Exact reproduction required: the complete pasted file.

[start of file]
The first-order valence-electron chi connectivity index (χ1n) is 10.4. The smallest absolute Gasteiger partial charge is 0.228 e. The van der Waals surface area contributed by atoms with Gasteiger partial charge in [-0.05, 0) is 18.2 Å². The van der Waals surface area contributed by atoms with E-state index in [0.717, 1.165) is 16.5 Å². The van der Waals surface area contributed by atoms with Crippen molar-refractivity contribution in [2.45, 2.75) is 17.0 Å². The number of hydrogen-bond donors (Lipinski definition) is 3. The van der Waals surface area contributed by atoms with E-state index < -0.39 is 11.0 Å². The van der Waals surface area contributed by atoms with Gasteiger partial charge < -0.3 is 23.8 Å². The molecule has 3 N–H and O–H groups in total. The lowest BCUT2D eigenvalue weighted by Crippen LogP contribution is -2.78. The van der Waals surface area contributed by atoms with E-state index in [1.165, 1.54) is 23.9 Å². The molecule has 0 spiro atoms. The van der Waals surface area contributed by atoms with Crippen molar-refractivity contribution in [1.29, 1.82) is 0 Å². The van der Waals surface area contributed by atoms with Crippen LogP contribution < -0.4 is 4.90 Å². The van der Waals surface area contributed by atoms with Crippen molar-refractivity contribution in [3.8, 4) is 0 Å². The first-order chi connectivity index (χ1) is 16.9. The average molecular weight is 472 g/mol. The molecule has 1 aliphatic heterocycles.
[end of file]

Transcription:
The first-order valence-electron chi connectivity index (χ1n) is 10.4. The smallest absolute Gasteiger partial charge is 0.228 e. The van der Waals surface area contributed by atoms with Gasteiger partial charge in [-0.05, 0) is 18.2 Å². The van der Waals surface area contributed by atoms with E-state index in [0.717, 1.165) is 16.5 Å². The van der Waals surface area contributed by atoms with Crippen molar-refractivity contribution in [2.45, 2.75) is 17.0 Å². The number of hydrogen-bond donors (Lipinski definition) is 3. The van der Waals surface area contributed by atoms with E-state index < -0.39 is 11.0 Å². The van der Waals surface area contributed by atoms with Gasteiger partial charge < -0.3 is 23.8 Å². The molecule has 3 N–H and O–H groups in total. The lowest BCUT2D eigenvalue weighted by Crippen LogP contribution is -2.78. The van der Waals surface area contributed by atoms with E-state index in [1.165, 1.54) is 23.9 Å². The molecule has 0 spiro atoms. The van der Waals surface area contributed by atoms with Crippen molar-refractivity contribution in [1.29, 1.82) is 0 Å². The van der Waals surface area contributed by atoms with Crippen LogP contribution < -0.4 is 4.90 Å². The van der Waals surface area contributed by atoms with Crippen molar-refractivity contribution in [3.8, 4) is 0 Å². The first-order chi connectivity index (χ1) is 16.9. The average molecular weight is 472 g/mol. The molecule has 1 aliphatic heterocycles.